Having seen that most recently Alexander Poznansky has been active on
this forum, I'd like to use this opportunity to ask him a question about
what seems to be quite a riddle for me:
In his book, Tchaikovsky - The Quest for the Inner Man, London: Lime
Tree, 1993, p. 119 , he has written the following about the "Romeo and
Juliet Overture": "Considerable caution is always required when relating a
musical composition directly to biographical tribulation, for a work of
art nearly always obscures and transcends the experience that gives
impetus to its composition. [...] In the case of Tchaikovsky's "Romeo and
Juliet", an intimate link can be seen between this fervent piece of music
and an obscure drama unfolding in the composer's life at the time of its
composition [in autumn 1869, GM]: his infatuation with a young man by the
name of Edvard Zak."
However, on the next page, A. Poznansky mentions that Edvard Zak has
only been mentioned three times in Tchaikovsky's published writings, the
first time being in a letter of 28 November 1871 - some full two years
AFTER the composition of the first version of the "Romeo and Juliet"
Now, I would be very curious to know what are the reasons that are
leading Alexander Poznansky to conclude that Tchaikovky did not only know
about Edvard Zak in 1869, but even get closelly in touch with him at that
time. Is it simply a conjecture in order to better be able to explain the
stunning beauty of the love theme in the "Romeo and Juliet Overture", or
are there other, clear clues that indeed Tchaikovsky must have known
Edvard Zak at this early stage.
Then, I wonder whether in the mean time more is known about Edvard Zak
himself than the very few data mentioned in "Tchaikovsky - The Quest for
the Inner Man". (The only things known about Zak are that he was 19
years-old when he committed suicide in November 1873 and seems to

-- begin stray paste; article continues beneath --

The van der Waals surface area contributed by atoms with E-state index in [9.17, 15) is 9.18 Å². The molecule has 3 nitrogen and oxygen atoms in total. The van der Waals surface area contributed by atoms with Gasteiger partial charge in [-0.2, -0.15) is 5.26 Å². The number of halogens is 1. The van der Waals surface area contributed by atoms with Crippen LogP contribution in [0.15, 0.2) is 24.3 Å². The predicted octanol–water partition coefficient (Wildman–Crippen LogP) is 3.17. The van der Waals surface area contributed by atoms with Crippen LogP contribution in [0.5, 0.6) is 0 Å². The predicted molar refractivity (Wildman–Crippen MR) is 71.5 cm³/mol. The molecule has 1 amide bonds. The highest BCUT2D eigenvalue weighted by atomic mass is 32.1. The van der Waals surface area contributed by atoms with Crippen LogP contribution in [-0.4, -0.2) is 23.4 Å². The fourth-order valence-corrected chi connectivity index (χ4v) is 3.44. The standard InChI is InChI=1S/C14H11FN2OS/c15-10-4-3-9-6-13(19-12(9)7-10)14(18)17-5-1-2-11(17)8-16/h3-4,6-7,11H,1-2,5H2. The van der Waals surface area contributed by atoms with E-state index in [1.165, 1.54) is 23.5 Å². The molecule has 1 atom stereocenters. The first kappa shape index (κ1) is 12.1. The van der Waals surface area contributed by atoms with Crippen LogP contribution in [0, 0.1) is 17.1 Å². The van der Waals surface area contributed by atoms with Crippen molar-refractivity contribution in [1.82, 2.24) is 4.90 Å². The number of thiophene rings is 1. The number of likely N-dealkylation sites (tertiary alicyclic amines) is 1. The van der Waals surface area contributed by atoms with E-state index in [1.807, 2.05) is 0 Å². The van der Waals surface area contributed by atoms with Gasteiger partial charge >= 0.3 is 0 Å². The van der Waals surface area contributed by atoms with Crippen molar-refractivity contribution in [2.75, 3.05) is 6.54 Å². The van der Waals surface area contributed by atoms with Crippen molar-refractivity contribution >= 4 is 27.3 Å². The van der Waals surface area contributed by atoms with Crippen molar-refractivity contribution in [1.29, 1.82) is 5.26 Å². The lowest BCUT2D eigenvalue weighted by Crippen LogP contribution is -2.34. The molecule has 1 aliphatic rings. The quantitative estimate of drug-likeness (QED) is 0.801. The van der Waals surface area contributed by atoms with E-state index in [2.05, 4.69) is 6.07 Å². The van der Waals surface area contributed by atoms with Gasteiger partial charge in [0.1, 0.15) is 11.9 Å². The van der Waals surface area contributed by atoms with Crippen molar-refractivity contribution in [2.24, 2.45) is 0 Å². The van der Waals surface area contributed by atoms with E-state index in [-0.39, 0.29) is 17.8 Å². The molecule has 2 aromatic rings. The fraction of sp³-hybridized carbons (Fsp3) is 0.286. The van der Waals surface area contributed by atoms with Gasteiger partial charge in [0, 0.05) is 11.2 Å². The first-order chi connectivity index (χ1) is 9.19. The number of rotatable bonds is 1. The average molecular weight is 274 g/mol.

have been a cousin of Tchaikovsky's pupil at the Moscow Conservatory,
With many thanks in advance,
Dear Mr. Muhlemann,
If you turn to our postings in the Forum on "Hotel Normandie", you will find a good deal
of discussion on this fellow Edvard Zak and how close Tchaikovsky was to
him..You will have to go to my postings of 27/12/2012 21:05 to get my
conclusive remarks on the subject. I make it very clear that under
Chronology for Autumn 1869 there are two entries...1. He meets Milii
Balakirev in Moscow, and under his influence writeHotel Normandies the Overture-Fantasia Romeo and
Juliet...2. He begins a passionate friendship with the conservatory
student Edvard Zak....Zak was only fifteen...so it seems a good deal of
the composition was written inspired by Zak.....this Chronology comes from
our own Tchaikovsky-Research....all we know about Zak is discussed in the
Forum...I too conferred with Poznansky's book...I believe our discussions
on this topic will answer your question...
Dear Mr. Gasparo
Thank you very much for your information and especially for the link to
the "Hotel Normandie".
Yet, I still think that this matter is in no way settled. Although in
the chronology about Tchaikovsky's life on the website
Tchaikovsky-Research-net there is a mention for the year 1869 whereas
Tchaikovksky "...begins a passionate friendship with conservatory student
Eduard Zak..." one should not forget, that this entry (as well as the
whole text...) has been written by Mr. Alexander Poznansky himself, which
means that there is no other source for Tchaikovsky's contacts with Edvard
Zak in 1869 already than the already mentioned one in Poznansky's
"Tchaikovsky - The Quest for the Inner Man".
This means, that basically nothing has changed.
Therefore, it would be very interesting to hear from Mr. Poznansky
himself on which sources he has based this information in his book, or
whether it was just an - although somewhat understandable - speculation of
I'm now really very curious to know what Mr. Poznansky will have to
tell us on this issue.
With best regards,
Hello all. Here is some information concerning Eduard Zak from my new
book Tchaikovsky. A Biography, recently published in Russia. I hope
that it will help to clarify this tragic episode from the composer's life:
I find it interesting that Mr Poznansky also mentions on page 40 of his
Quest for the Inner Man that some scholars have insisted that the Romeo
and Juliet Overture arose out of Tchaikovsky's unrequited love for
Philip de Vos
Cape Town - South Africa
Dear Mr Poznansky
I'd like to thank you very much for your quick and detailed response to
my question. I think, now the situation is much clearer...
Unfortunately, I'm not fluent in the Russian language, therefore, I'd
like to ask you when your new book "Tchaikovsky. A Biography" will be
available in English?
Because - if my recollection is correct - you have announced last year
that an English edition is being planned.
With best regards,